Prejudice is one of our worst traits. It’s something none of us like to do or would like to be subjected to, but it’s really hard not to judge people. We do it out of preconceived ideas in our heads and usually in reference to particular stereotypes or generalizations. It’s something that we start doing early on in our lives which then becomes a habit or something we do subconsciously and automatically. You see someone and you form this idea of them which helps you protect yourself and create a general idea of how to deal with them and what to expect.
Doctors are no exception to this, and doctor prejudice isn’t just present, but it’s also very common. A survey found that about 40% of all doctors harbor biases for certain people. The rates are also even higher among certain specialties. It is as high as 62% for emergency doctors, half of orthopedists, 48% of psychiatrists, and up to 47% of family doctors and OB/GYNs. The specialties with the lowest biases and prejudices are radiology, cardiology, and pathology. Although it’s really hard to judge radiologists and pathologists because they don’t really see and deal with patients. It’s one thing for everyone to be biased and another for a doctor to be biased. That’s because a doctor is someone you need to trust to fully see you as you are and understand your needs. By misunderstanding you, the standard of care provided could be affected. On the other hand, if your architect judges you to be a certain way, that won’t affect how he or she rebuilds your home. There are lots of reasons for doctors being biased and lots of consequential effects as well. It’s important for physicians to eliminate their prejudice and deal with patients from a neutral perspective.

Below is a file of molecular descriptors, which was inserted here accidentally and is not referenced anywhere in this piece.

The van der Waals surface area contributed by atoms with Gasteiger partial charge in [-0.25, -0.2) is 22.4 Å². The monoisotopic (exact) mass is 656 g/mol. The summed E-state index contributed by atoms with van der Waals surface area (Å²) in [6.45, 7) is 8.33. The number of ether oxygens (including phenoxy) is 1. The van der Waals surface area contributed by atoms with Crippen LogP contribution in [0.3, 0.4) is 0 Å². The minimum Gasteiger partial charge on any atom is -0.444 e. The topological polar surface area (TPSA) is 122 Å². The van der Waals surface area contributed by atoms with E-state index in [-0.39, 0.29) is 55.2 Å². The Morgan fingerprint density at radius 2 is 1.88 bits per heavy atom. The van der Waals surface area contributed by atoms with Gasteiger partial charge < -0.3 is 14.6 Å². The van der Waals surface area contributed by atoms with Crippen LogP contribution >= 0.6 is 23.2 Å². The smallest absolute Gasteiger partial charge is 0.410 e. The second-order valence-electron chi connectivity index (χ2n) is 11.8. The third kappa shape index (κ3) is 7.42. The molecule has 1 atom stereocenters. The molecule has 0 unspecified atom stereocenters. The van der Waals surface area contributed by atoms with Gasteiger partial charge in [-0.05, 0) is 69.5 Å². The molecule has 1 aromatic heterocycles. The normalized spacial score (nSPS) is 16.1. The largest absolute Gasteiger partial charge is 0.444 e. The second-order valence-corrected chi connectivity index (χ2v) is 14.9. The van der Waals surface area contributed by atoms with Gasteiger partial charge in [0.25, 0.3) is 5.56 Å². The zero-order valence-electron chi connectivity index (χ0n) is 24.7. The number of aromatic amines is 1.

There are plenty of reasons doctors are prejudiced. The most common reason, as found in a survey, is due to a patient’s emotional problems, with the 2nd most common reason being weight. Other causes are income level, race, attractiveness, intelligence, language differences, and insurance. Another reason that’s not discussed often enough is physician burnout. A doctor suffering from burnout has impaired judgment, which could lead to them relying on less accurate methods of assessing individuals such as through prejudices and biases. It’s also necessary to point out that doctors who are suffering from burnout tend to antagonize patients. When you’re looking to subconsciously antagonize someone, you automatically look for things that can make them seem less likable to you, even if you’re making them up in your head. So a doctor who has been working for too many hours for as long as he or she can remember might find it easier to accept a stereotype about a patient they just met, even though that’s not something they would ever do when in full mental health.